>> Somewhat correct.
>> <http://developer.mozilla.org/en/docs/DOM:event:Comparison_of_Event_Ta...>

>
> 'currentTarget' is the EventTarget (Node, window, et c) that the
> EventListener was registered on.


The statement above is not that different.

> [...]


I do not think you are in a position to lecture anyone here, nor was that
necessary. I was merely pointing out that not everything of this test needs
to be written from scratch.


PointedEars
--
var bugRiddenCrashPronePieceOfJunk = (
navigator.userAgent.indexOf('MSIE 5') != -1
&& navigator.userAgent.indexOf('Mac') != -1
) // Plone, register_function.js:16

dhtml 08-10-2008 06:54 PM

Re: Learning Javascript
 
On Aug 10, 11:16*am, Thomas 'PointedEars' Lahn <PointedE...@web.de>
wrote:
> dhtml wrote:
> > [...] Thomas 'PointedEars' Lahn [...] wrote:
> >> dhtml wrote:
> >>> A lot of the questions aren't good flashcard questions. A lot of the
> >>> answers are wrong. Peter already pointed out in an earlier thread.
> >>> Here's just an example of a few wrong answers:
> >> The answers are not all wrong, but some questions are and some questions are
> >> worded imprecisely.

>
> > The answers are wrong. If you misinterpret the misworded questions,
> > then its possible to get to what the author is thinking. That's not
> > good.

>
> I do not follow.
>


It's bad to have to guess as to try and figure out what the person
writing the question meant.

Should the questions be clear and unambiguous?

> > FORM controls don't have to be children, descendents in HTML 4, but
> > not children.

>
> Isn't it interesting that you complain about wrong terminology but are
> unable to use correct terminology yourself?
>


?

>
> I do not think you are in a position to lecture anyone here, nor was that


My arguments are what they are. They shouldn't seem insulting.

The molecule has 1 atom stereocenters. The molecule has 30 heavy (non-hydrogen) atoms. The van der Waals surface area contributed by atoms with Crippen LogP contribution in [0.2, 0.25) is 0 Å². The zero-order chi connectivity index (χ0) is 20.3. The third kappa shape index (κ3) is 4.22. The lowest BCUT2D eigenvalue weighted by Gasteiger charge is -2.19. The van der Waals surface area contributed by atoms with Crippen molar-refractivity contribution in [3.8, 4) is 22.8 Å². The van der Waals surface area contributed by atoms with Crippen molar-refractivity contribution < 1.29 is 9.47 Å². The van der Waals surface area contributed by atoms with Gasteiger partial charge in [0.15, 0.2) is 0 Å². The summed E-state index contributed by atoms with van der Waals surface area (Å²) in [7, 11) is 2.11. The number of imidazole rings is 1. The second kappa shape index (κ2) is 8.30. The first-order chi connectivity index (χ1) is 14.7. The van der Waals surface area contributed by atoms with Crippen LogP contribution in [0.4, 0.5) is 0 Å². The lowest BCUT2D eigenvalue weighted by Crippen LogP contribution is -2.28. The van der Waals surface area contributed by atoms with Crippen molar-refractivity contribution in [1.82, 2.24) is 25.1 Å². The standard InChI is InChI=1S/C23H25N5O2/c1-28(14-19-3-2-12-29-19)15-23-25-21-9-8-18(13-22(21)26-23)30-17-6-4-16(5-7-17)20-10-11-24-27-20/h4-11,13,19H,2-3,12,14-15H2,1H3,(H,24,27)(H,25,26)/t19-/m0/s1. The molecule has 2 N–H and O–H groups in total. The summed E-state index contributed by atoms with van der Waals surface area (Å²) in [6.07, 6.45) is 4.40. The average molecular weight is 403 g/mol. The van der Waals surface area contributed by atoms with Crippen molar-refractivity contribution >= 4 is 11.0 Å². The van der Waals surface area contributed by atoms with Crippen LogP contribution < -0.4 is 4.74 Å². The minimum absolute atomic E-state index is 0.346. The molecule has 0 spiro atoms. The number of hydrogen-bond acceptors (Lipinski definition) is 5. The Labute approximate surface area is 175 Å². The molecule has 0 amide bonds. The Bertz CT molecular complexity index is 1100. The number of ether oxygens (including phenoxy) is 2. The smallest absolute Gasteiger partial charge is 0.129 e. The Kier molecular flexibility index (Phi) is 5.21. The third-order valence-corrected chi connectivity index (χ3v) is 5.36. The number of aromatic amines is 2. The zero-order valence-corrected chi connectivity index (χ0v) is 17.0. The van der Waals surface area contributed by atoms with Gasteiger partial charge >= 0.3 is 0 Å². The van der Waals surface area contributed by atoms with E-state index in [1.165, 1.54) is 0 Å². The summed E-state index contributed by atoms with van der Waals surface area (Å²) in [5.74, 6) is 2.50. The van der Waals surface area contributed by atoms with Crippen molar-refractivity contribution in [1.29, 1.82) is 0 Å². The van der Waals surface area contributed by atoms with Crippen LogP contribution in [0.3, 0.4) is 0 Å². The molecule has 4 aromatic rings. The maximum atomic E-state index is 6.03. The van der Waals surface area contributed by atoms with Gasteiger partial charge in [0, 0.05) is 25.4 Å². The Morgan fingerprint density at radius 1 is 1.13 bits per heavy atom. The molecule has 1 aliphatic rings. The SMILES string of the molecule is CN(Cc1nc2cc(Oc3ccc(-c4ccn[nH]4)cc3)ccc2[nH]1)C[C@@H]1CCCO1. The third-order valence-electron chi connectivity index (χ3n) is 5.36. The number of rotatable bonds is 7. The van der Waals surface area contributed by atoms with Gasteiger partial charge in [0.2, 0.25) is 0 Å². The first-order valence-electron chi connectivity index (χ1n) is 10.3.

Whatever position you're imagining me to be in in is not relevant.

> necessary. *I was merely pointing out that not everything of this test needs
> to be written from scratch.



Garrett

>
> PointedEars


Thomas 'PointedEars' Lahn 08-10-2008 07:02 PM

Re: Learning Javascript
 
dhtml wrote:
> [...] Thomas 'PointedEars' Lahn [...] wrote:
>> dhtml wrote:
>>> FORM controls don't have to be children, descendents in HTML 4, but
>>> not children.

>> Isn't it interesting that you complain about wrong terminology but are
>> unable to use correct terminology yourself?

>
> ?


As I have said before, there is no such thing as a "FORM control" in HTML.
That is splitting hairs, of course; but you started it, so don't you
complain now.


PointedEars
--
realism: HTML 4.01 Strict
evangelism: XHTML 1.0 Strict
madness: XHTML 1.1 as application/xhtml+xml
-- Bjoern Hoehrmann

Lasse Reichstein Nielsen 08-11-2008 06:20 PM

Re: Learning Javascript
 
Thomas 'PointedEars' Lahn <PointedEars@web.de> writes:

> As I have said before, there is no such thing as a "FORM control" in HTML.


Sure there is. CapitaliZATION in NORMAL words (not proper names or
trademarks) can change the emphasis, but does not change the meaning.
Form controls exist in HTML, capital letters or not.

/L
--
Lasse Reichstein Nielsen
DHTML Death Colors: <URL:http://www.infimum.dk/HTML/rasterTriangleDOM.html>
'Faith without judgement merely degrades the spirit divine.'